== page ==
The potential of strip tillage and rowcovers for organic cucurbit production

Jason M. Lilley, Elsa Selina Sanchez

Research output: Contribution to journalArticle

2 Citations (Scopus)

Abstract

Plasticulture systems, the use of polyethylene mulch on raised beds with drip irrigation, are commonly used for the production of many cucurbit (Cucurbitaceae) crops. Although the use of plasticulture systems has many benefits, disadvantages include plastic disposal issues and costs and the intensive tillage required for installation. Strip tillage systems have been shown to decrease soil erosion, increase soil moisture retention, and increase soil microbial communities. Spunbonded polyethylene rowcover use has been shown to decrease early season striped cucumber beetle (Acalymma vittatum) and spotted cucumber beetle (Diabrotica undecimpunctata) populations and the incidence of bacterial wilt (Erwinia tracheiphila) while increasing yields. Plasticulture and strip tillage systems were compared with and without rowcovers at The Pennsylvania State University’s Russell E. Larson Research and Education Center in Rock Springs, PA. Two separate organically managed experiments were conducted, one being on ‘Lioness’ summer squash (SS; Cucurbita pepo), the other on ‘Athena’ muskmelon (MM; Cucumis melo). Both two-season experiments occurred during the 2013 and 2014 growing seasons. Yields, soil nitrate levels, soil and air temperatures, striped cucumber beetle populations, and incidence of bacterial wilt were measured. Plants grown in the strip tillage system generally had lower yields than in the plasticulture system in both years. Yield reductions observed in the strip tillage system in both years of the muskmelon experiment and in the first year of the summer squash experiment were beyond acceptable levels. The need for specialized tillage equipment, delayed planting, and high weed pressure were all obstacles to the successful use of strip tillage in these experiments. Rowcovers resulted in larger plants; however, yields were comparable to not using rowcovers within the strip tillage and plasticulture systems. There was low incidence of bacterial wilt in both years of the experiments despite observed striped cucumber beetle populations above the set threshold throughout all experiments.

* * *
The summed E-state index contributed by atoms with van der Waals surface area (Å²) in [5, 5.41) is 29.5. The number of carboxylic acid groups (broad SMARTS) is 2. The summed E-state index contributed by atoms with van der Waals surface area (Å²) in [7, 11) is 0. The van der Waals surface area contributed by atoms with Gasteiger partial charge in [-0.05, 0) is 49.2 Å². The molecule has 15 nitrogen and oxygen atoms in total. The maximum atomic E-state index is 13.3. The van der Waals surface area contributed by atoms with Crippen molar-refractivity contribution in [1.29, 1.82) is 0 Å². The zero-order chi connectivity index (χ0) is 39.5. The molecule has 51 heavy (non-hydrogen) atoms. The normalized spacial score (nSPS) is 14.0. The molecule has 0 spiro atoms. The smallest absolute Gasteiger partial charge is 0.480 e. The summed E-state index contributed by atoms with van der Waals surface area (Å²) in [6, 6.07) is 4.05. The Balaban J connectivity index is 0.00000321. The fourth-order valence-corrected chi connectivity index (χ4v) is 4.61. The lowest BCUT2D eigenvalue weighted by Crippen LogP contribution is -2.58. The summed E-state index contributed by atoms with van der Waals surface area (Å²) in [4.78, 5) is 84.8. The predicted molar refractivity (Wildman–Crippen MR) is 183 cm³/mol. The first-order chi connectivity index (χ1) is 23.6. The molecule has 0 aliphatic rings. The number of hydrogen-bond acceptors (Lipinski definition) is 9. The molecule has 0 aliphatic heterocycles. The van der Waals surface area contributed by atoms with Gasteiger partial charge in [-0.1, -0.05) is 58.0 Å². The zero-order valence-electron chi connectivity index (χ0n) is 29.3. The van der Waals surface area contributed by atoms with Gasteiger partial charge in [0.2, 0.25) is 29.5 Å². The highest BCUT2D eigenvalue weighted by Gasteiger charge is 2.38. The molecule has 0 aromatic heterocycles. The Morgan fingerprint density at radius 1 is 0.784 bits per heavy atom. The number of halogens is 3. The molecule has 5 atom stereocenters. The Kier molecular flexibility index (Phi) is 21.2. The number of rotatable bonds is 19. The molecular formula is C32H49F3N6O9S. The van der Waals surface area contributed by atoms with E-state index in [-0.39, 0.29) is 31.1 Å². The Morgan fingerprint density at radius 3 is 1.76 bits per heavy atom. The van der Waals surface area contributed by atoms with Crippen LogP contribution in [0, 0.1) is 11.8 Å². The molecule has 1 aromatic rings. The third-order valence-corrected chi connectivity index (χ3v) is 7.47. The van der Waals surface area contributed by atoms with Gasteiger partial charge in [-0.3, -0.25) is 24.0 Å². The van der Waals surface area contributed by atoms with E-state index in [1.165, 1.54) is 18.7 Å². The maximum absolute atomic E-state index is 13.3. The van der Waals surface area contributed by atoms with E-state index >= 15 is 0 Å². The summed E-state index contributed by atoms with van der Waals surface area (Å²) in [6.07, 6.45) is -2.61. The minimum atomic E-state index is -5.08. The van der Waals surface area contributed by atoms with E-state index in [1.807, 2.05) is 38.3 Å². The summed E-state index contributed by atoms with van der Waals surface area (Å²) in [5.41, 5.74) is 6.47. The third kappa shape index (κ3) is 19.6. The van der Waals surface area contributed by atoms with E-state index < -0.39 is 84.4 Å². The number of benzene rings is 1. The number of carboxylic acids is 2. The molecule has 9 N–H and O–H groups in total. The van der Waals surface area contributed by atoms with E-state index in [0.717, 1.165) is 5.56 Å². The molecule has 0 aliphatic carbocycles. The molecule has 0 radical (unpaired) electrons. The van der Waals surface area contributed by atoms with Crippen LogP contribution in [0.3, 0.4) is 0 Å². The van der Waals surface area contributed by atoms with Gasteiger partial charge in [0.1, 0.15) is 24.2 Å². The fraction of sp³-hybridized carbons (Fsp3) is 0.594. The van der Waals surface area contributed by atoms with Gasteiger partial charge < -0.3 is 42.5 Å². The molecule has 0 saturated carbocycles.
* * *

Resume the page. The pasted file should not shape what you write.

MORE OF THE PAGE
Original languageEnglish (US)
Pages (from-to)628-636
Number of pages9
JournalHortTechnology
Volume26
Issue number5
DOIs
StatePublished - Oct 1 2016

Fingerprint

strip tillage
plasticulture
Cucurbitaceae
Acalymma vittatum
tillage
bacterial wilt
Diabrotica undecimpunctata
angle of incidence
muskmelons
zucchini
polyethylene
Erwinia tracheiphila
tillage implements
raised beds
Cucurbita pepo
Panthera leo
Cucumis melo
microirrigation
soil erosion
soil temperature

All Science Journal Classification (ASJC) codes

  • Horticulture

Cite this

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title = "The potential of strip tillage and rowcovers for organic cucurbit production",
abstract = "Plasticulture systems, the use of polyethylene mulch on raised beds with drip irrigation, are commonly used for the production of many cucurbit (Cucurbitaceae) crops. Although the use of plasticulture systems has many benefits, disadvantages include plastic disposal issues and costs and the intensive tillage required for installation. Strip tillage systems have been shown to decrease soil erosion, increase soil moisture retention, and increase soil microbial communities. Spunbonded polyethylene rowcover use has been shown to decrease early season striped cucumber beetle (Acalymma vittatum) and spotted cucumber beetle (Diabrotica undecimpunctata) populations and the incidence of bacterial wilt (Erwinia tracheiphila) while increasing yields. Plasticulture and strip tillage systems were compared with and without rowcovers at The Pennsylvania State University’s Russell E. Larson Research and Education Center in Rock Springs, PA. Two separate organically managed experiments were conducted, one being on ‘Lioness’ summer squash (SS; Cucurbita pepo), the other on ‘Athena’ muskmelon (MM; Cucumis melo). Both two-season experiments occurred during the 2013 and 2014 growing seasons. Yields, soil nitrate levels, soil and air temperatures, striped cucumber beetle populations, and incidence of bacterial wilt were measured. Plants grown in the strip tillage system generally had lower yields than in the plasticulture system in both years. Yield reductions observed in the strip tillage system in both years of the muskmelon experiment and in the first year of the summer squash experiment were beyond acceptable levels. The need for specialized tillage equipment, delayed planting, and high weed pressure were all obstacles to the successful use of strip tillage in these experiments. Rowcovers resulted in larger plants; however, yields were comparable to not using rowcovers within the strip tillage and plasticulture systems. There was low incidence of bacterial wilt in both years of the experiments despite observed striped cucumber beetle populations above the set threshold throughout all experiments.",
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The potential of strip tillage and rowcovers for organic cucurbit production. / Lilley, Jason M.; Sanchez, Elsa Selina.

In: HortTechnology, Vol. 26, No. 5, 01.10.2016, p. 628-636.

Research output: Contribution to journalArticle

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